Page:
The Compact City: A Sustainable Urban Form?

By Mike Jenks; Elizabeth Burton et al. | Go to book overview
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Part 3

Environment and Resources


Introduction

The compact city debate has been driven largely by environmental arguments: for example, that it is the most energy efficient urban form, it reduces the need to travel and hence transport emissions; and that it conserves the countryside. The previous section investigated the importance of social and economic arguments to the general debate; this section now examines the environmental issues in more depth. First, the environmental claims made in support of the compact city need to be tested, and supported by empirical research, if they are to form the basis for urban policy. Secondly, as well as contradictions with other issues, there may be internal contradictions to the environmental arguments in support of the compact city; there may be counter-claims that reveal ways in which the compact city is not environmentally sustainable. The following chapters address both these problems.

Transport is arguably the single biggest issue for environmental arguments relating to urban form, as reflected by the large number of chapters devoted to this topic. It is claimed that the compact city reduces travel demand, increases the propensity for walking and cycling, and supports public transport. But is this actually the case? Barren investigates the effect of density on travel demand, particularly for work-related travel. Farthing et al. investigate the effect of increased accessibility to local services and facilities on non-work-related travel behaviour, and Nijkamp and Rienstra analyse the public transport dimension. From this work it is not at all clear that the compact city would yield the advantages it is claimed. The authors tend to agree that local journey lengths may be reduced, but this may not be significant in comparison with the longer trips associated with recreation. They are also united in their belief that a modal shift away from the private car is unlikely.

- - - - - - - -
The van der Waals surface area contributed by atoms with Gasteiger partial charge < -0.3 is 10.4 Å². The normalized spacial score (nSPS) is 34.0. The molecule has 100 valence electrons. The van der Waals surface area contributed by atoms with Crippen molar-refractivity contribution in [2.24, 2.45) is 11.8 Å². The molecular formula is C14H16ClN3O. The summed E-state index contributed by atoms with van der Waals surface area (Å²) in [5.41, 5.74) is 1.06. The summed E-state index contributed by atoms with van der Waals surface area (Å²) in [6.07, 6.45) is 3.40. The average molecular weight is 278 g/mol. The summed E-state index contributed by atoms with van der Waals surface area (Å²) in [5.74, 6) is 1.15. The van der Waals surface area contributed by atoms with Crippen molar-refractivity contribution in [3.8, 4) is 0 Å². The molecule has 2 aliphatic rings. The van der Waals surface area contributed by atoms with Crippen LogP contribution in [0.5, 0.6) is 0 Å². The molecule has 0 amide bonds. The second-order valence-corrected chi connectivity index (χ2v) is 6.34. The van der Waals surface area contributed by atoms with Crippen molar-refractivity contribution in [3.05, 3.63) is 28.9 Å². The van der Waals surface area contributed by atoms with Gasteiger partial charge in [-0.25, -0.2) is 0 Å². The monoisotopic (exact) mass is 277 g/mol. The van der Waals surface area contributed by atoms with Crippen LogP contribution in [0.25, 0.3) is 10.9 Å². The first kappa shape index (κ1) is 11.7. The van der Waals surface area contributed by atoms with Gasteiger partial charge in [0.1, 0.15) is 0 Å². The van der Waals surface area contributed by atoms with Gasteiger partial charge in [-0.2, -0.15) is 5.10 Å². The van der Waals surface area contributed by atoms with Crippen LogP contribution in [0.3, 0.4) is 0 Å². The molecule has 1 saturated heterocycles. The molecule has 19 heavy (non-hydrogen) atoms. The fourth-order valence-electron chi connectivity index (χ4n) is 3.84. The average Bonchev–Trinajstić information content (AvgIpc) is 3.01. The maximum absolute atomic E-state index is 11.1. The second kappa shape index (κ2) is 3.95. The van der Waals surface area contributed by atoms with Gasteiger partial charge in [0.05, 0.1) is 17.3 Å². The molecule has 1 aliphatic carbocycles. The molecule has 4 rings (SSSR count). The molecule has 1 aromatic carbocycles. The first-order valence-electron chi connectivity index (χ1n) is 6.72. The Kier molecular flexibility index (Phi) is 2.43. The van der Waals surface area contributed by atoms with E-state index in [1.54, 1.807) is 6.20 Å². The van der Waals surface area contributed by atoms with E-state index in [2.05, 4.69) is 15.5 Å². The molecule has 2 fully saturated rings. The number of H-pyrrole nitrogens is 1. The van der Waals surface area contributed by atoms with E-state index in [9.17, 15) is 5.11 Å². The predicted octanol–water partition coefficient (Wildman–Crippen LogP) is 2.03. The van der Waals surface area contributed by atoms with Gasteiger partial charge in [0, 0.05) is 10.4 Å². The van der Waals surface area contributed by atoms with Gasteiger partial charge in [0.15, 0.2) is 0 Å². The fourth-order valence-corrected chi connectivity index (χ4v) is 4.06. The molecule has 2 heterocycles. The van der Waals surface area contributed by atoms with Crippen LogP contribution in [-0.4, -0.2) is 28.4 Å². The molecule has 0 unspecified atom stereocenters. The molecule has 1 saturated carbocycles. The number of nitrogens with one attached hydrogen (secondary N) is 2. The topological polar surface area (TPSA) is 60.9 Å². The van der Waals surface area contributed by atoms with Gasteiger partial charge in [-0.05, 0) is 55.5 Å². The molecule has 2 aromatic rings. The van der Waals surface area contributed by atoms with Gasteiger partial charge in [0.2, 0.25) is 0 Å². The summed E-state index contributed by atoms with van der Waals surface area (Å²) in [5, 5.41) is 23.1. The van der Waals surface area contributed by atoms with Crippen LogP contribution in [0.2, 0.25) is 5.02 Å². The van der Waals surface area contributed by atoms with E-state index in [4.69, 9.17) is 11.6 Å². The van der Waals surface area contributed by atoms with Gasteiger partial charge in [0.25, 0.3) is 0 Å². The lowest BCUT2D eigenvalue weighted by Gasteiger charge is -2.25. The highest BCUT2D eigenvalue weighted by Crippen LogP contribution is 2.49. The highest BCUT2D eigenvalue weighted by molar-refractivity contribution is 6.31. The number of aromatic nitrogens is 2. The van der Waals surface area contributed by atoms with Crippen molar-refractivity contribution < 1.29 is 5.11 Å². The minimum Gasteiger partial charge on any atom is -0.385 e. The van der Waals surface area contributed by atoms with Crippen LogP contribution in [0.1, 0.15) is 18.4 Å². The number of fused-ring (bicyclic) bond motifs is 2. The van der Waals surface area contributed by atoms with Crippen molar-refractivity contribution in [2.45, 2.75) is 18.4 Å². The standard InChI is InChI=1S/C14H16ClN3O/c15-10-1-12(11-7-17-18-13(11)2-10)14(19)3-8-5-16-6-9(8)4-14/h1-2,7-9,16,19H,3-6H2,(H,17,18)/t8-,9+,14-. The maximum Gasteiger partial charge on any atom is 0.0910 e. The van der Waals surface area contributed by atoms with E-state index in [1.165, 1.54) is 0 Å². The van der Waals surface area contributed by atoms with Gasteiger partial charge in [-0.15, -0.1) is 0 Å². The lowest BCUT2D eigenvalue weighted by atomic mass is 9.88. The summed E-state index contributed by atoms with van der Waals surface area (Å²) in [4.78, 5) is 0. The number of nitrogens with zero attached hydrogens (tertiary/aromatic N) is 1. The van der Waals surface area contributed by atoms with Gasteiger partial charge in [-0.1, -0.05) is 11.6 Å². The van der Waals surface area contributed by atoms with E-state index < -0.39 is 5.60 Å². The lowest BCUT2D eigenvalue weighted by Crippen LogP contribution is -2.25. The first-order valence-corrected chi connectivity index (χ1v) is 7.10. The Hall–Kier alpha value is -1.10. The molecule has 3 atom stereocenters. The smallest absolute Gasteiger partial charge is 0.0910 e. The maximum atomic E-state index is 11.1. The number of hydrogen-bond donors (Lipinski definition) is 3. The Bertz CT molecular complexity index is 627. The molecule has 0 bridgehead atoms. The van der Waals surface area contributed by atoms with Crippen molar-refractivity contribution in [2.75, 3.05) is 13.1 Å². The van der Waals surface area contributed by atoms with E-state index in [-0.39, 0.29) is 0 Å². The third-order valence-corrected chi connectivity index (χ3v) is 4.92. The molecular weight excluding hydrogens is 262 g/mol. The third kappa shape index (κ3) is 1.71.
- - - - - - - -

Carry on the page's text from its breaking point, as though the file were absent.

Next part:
With rising car ownership, transport issues may continue to control and influence urban form in the way they have done in the past-a case of the tail wagging the dog-in which case a re-emergence of the more traditional compact urban form would remain an elusive goal. Barrett and Nijkamp and Rienstra

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